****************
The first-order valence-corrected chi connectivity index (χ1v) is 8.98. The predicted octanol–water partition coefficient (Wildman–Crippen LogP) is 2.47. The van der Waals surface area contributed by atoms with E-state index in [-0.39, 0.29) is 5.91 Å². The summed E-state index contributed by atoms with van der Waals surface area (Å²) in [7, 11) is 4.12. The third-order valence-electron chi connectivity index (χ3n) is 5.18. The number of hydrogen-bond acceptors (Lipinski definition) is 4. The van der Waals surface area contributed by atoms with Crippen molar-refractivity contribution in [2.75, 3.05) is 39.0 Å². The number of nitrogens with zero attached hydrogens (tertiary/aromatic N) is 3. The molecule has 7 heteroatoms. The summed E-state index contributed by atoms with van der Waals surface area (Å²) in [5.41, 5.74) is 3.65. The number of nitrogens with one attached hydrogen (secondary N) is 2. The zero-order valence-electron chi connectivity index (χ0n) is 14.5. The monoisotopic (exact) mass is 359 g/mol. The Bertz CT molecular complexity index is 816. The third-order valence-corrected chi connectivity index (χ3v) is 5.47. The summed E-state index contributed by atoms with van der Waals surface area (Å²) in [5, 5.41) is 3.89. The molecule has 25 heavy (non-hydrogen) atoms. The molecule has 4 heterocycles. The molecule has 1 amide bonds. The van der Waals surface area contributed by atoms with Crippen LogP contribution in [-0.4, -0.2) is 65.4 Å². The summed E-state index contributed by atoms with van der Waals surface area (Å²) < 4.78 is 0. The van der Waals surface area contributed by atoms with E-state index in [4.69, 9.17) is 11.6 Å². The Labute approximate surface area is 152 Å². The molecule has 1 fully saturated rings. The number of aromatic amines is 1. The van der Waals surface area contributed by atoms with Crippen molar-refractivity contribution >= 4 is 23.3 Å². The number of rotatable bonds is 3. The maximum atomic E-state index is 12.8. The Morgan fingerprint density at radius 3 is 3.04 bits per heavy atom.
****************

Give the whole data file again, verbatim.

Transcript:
The first-order valence-corrected chi connectivity index (χ1v) is 8.98. The predicted octanol–water partition coefficient (Wildman–Crippen LogP) is 2.47. The van der Waals surface area contributed by atoms with E-state index in [-0.39, 0.29) is 5.91 Å². The summed E-state index contributed by atoms with van der Waals surface area (Å²) in [7, 11) is 4.12. The third-order valence-electron chi connectivity index (χ3n) is 5.18. The number of hydrogen-bond acceptors (Lipinski definition) is 4. The van der Waals surface area contributed by atoms with Crippen molar-refractivity contribution in [2.75, 3.05) is 39.0 Å². The number of nitrogens with zero attached hydrogens (tertiary/aromatic N) is 3. The molecule has 7 heteroatoms. The summed E-state index contributed by atoms with van der Waals surface area (Å²) in [5.41, 5.74) is 3.65. The number of nitrogens with one attached hydrogen (secondary N) is 2. The zero-order valence-electron chi connectivity index (χ0n) is 14.5. The monoisotopic (exact) mass is 359 g/mol. The Bertz CT molecular complexity index is 816. The third-order valence-corrected chi connectivity index (χ3v) is 5.47. The summed E-state index contributed by atoms with van der Waals surface area (Å²) in [5, 5.41) is 3.89. The molecule has 25 heavy (non-hydrogen) atoms. The molecule has 4 heterocycles. The molecule has 1 amide bonds. The van der Waals surface area contributed by atoms with Crippen LogP contribution in [-0.4, -0.2) is 65.4 Å². The summed E-state index contributed by atoms with van der Waals surface area (Å²) < 4.78 is 0. The van der Waals surface area contributed by atoms with E-state index in [4.69, 9.17) is 11.6 Å². The Labute approximate surface area is 152 Å². The molecule has 1 fully saturated rings. The number of aromatic amines is 1. The van der Waals surface area contributed by atoms with Crippen molar-refractivity contribution >= 4 is 23.3 Å². The number of rotatable bonds is 3. The maximum atomic E-state index is 12.8. The Morgan fingerprint density at radius 3 is 3.04 bits per heavy atom.